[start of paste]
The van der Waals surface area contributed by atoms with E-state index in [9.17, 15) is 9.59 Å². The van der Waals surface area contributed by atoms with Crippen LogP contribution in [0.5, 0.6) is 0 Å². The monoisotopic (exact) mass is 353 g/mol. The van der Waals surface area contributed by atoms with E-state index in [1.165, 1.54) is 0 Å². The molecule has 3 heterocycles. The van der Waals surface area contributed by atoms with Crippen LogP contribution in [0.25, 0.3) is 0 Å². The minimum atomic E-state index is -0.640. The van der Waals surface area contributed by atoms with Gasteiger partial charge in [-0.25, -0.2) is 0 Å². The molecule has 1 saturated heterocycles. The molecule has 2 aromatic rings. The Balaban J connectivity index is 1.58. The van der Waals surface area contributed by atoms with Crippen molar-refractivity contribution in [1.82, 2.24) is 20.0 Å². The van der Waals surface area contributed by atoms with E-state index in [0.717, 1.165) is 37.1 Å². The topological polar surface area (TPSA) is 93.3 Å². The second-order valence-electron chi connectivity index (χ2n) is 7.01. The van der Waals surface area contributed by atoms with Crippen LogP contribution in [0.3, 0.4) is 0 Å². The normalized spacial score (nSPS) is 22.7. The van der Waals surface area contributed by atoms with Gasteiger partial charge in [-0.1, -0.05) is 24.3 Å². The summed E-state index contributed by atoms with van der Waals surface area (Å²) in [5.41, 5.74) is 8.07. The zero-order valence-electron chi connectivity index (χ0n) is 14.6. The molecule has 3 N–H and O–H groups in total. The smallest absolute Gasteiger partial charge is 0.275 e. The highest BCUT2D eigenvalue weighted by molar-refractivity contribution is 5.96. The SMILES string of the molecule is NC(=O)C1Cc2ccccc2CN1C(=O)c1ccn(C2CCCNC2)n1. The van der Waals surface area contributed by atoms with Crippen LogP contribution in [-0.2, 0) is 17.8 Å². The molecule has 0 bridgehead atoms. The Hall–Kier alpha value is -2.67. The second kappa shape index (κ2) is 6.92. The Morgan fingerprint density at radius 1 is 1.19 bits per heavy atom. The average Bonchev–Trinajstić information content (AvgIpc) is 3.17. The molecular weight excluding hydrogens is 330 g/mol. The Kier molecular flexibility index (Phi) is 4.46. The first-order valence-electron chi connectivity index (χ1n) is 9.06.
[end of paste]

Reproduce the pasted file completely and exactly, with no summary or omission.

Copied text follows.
The van der Waals surface area contributed by atoms with E-state index in [9.17, 15) is 9.59 Å². The van der Waals surface area contributed by atoms with Crippen LogP contribution in [0.5, 0.6) is 0 Å². The monoisotopic (exact) mass is 353 g/mol. The van der Waals surface area contributed by atoms with E-state index in [1.165, 1.54) is 0 Å². The molecule has 3 heterocycles. The van der Waals surface area contributed by atoms with Crippen LogP contribution in [0.25, 0.3) is 0 Å². The minimum atomic E-state index is -0.640. The van der Waals surface area contributed by atoms with Gasteiger partial charge in [-0.25, -0.2) is 0 Å². The molecule has 1 saturated heterocycles. The molecule has 2 aromatic rings. The Balaban J connectivity index is 1.58. The van der Waals surface area contributed by atoms with Crippen molar-refractivity contribution in [1.82, 2.24) is 20.0 Å². The van der Waals surface area contributed by atoms with E-state index in [0.717, 1.165) is 37.1 Å². The topological polar surface area (TPSA) is 93.3 Å². The second-order valence-electron chi connectivity index (χ2n) is 7.01. The van der Waals surface area contributed by atoms with Crippen LogP contribution in [0.3, 0.4) is 0 Å². The normalized spacial score (nSPS) is 22.7. The van der Waals surface area contributed by atoms with Gasteiger partial charge in [-0.1, -0.05) is 24.3 Å². The summed E-state index contributed by atoms with van der Waals surface area (Å²) in [5.41, 5.74) is 8.07. The zero-order valence-electron chi connectivity index (χ0n) is 14.6. The molecule has 3 N–H and O–H groups in total. The smallest absolute Gasteiger partial charge is 0.275 e. The highest BCUT2D eigenvalue weighted by molar-refractivity contribution is 5.96. The SMILES string of the molecule is NC(=O)C1Cc2ccccc2CN1C(=O)c1ccn(C2CCCNC2)n1. The van der Waals surface area contributed by atoms with Crippen LogP contribution in [-0.2, 0) is 17.8 Å². The molecule has 0 bridgehead atoms. The Hall–Kier alpha value is -2.67. The second kappa shape index (κ2) is 6.92. The Morgan fingerprint density at radius 1 is 1.19 bits per heavy atom. The average Bonchev–Trinajstić information content (AvgIpc) is 3.17. The molecular weight excluding hydrogens is 330 g/mol. The Kier molecular flexibility index (Phi) is 4.46. The first-order valence-electron chi connectivity index (χ1n) is 9.06.